The Elves, or What to do when You Get an Invitation from the Fairies


Once upon a time in the old city lived a young girl, who was serving maid to a family. The family wasn’t exactly poor, but the serving maid had nothing. Her name was Elsa, and she slept in a little garret room at the top of the house. The family was miserly and secretive, and they didn’t like Elsa much, but they kept her anyway. Even in the old city, having a servant girl was a sign of wealth.
One day, Elsa was sweeping the floor, and she spied a letter sitting in the hearth. Elsa couldn’t read, so she took the letter to her mistress, who received it rather suspiciously.
“Why,” said her mistress, sweetly, “it’s an invitation to attend the Queen of the Fairies on the christening of her child.”
Elsa’s mistress was no fool, and she watched Elsa expectantly. It was a fine thing to have a serving maid, but Elsa insisted on being fed—and so often. This was her chance to get rid of the girl.
But Elsa was no fool either—even if she couldn’t read. She knew the fairies were trouble. They lived in the suburbs of the old city, and they were constantly stealing children or trying to lure people into their mounds.
“But anything is better than this drudgery,” thought Elsa to herself. And she got her heavy coat, and she left the house in search of the mound of the Fairy Queen.
It wasn’t long before Elsa was met by three fairies, all dressed in jeans and black leather jackets. One had spiked blue hair, the second had a pink Mohawk, and the third was a skinhead. Tough looking characters.
They led Elsa to the suburbs of the old city, where the roads were split and crumbling, and the houses were falling apart or entirely collapsed. They brought Elsa to what seemed the most ruinous of all the houses, but inside, weirdly enough, was a wide hall, hung with tapestries of gold, and at the far end the Fairy Queen herself, a beautiful lady, wearing rich robes of silver and green, and holding in her arms a fairy baby.
“Welcome, Elsa,” said the Fairy Queen, with a dazzling smile. “Let the ceremony begin.”
Things got under way, while Elsa held the baby. The fairies didn’t look so scary in their own hall, and after the christening, Elsa laughed and danced and ate to her heart’s content. The fairies certainly knew how to have fun.
After what she thought was three days, Elsa told the fairies: “It’s time for me to go—back to my life in the old city.”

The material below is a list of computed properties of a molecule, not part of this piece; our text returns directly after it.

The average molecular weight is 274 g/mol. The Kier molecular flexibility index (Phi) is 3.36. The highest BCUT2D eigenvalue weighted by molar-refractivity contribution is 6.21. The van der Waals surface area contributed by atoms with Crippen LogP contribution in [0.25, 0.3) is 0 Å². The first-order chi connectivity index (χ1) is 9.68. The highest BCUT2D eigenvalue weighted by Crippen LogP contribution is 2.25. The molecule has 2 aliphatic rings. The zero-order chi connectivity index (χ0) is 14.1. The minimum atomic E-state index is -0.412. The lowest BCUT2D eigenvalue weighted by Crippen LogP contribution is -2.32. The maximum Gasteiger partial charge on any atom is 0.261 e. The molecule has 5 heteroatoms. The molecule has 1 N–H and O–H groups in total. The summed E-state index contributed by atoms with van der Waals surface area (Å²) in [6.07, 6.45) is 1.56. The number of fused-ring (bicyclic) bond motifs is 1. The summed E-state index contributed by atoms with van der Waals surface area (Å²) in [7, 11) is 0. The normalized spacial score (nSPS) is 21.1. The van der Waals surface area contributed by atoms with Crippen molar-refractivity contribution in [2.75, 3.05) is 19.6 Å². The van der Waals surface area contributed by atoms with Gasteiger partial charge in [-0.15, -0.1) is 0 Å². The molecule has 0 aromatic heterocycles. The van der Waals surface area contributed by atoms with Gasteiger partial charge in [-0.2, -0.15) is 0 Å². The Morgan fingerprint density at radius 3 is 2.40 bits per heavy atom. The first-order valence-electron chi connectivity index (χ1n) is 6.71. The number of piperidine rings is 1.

The Queen filled Elsa’s pockets with gold, and sent her on her way. The same three fairies guided Elsa back to the old city, but Elsa had a bad feeling. She didn’t like the way the one with the pink Mohawk was smirking at her.
She got back to her own mistress’s front door, but when she turned to thank the fairies, they were gone. Sighing a little, Elsa went into the house. She caught up the broom and began to sweep.
“Where did that chair come from?” she said to herself, as she swept. “And I certainly don’t remember that at all,” she said, looking at a dark-wood bureau, stacked with elegant china dishes and plates.
“What are you doing in my house?” cried a voice behind her.
Elsa whirled to see a woman standing in the kitchen door. She was definitely not Elsa’s mistress.
And then she knew. She hadn’t been three days with the fairies; it could have been years. “What’s the date?” asked Elsa.
The woman was so taken aback by the question, she answered at once.
“Oh dear,” said Elsa. “Seven years, for sure.”
Elsa explained to the woman what had happened—how she had gone to visit the fairies on account of the letter. It turned out Elsa’s old master and mistress had died in the meantime, which Elsa found she couldn’t be too sad about.
“But you can come and work for me,” said the woman, looking Elsa up and down.
But Elsa remembered the days of drudgery, and she thought of the gold in her pocket that the fairies had given her. “You know,” said Elsa. “I think I’m good.”
Elsa left the house, and she set up on her own, not in the old city, but in the new town. She bought a condo overlooking the river, and she went to school. “Reading and writing could come in handy,” she said to herself. She didn’t stop there. She went on to university and got a degree. Then she set up her own consulting business, and she specialized in advising people who received letters from the fairies. She lived very happily, but Elsa could never bring herself to hire a maid.